That these five Nevada candidates for Capitol Hill — Heck, Tarkanian, Hardy, Amodei and Perry — say Trump should be our president and represent the United States to the world is unfathomable and deplorable.

On the obverse side of the coin, one might ask how Reid and Catherine Cortez Masto, who is seeking his Senate seat, and Titus could support a woman for president who lies about her lies, attacks the women abused by her husband, hides White House files, lies to the faces of the parents of those killed in Benghazi, deletes email files that are supposed to be public records, steals White House furniture, makes $100,000 on a $1,000 cattle futures investment, uses the Secretary of State office to enrich her family Foundation, charges a quarter of a million dollars for speeches, supports income redistribution, promises continued economic malaise, lands under sniper fire in Bosnia and spends decades in the public spotlight without having a single accomplishment to show for it.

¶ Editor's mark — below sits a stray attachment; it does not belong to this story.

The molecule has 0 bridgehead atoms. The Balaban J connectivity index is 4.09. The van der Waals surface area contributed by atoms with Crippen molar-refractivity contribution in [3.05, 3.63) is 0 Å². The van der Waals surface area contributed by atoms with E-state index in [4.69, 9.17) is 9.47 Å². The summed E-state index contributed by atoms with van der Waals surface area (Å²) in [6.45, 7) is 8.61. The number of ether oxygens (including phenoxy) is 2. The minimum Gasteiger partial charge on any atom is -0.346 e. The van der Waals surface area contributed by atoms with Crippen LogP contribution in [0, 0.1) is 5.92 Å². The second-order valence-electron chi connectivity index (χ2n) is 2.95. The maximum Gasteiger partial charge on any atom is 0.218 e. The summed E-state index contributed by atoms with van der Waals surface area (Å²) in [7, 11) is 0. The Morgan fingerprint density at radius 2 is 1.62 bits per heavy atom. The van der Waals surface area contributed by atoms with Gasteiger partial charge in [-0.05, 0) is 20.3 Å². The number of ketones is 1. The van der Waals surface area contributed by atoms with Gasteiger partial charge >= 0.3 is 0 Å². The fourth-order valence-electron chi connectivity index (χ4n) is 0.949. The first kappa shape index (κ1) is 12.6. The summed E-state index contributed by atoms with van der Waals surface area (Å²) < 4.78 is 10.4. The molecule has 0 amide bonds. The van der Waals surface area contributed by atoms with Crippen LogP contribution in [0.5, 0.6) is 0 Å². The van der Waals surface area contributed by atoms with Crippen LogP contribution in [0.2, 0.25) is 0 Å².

The Sun editorial concludes with this thundering thumping of the five pitiful, pusillanimous and pathetic Nevada politicians who deign to not denounce their party’s candidate: “To raise Trump on their shoulders betrays their willingness to dishonor the presidency and reveals that they share values that define Trump as a political, social and moral misfit.”

As for the Democrats backing Clinton, do they share values that define her and them — as her accomplices — as politically, socially, morally, economically and criminally unfit for any office of public trust? Unfathomable and deplorable?

sunedit

 

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22 comments on “What’s on the obverse side of this editorial coin?

  1. Barbara says:

    Yes, both candidates are unfathomable and deplorable. In fact that phrase is beginning to describe too many politicians in both parties.

  2. Winston Smith says: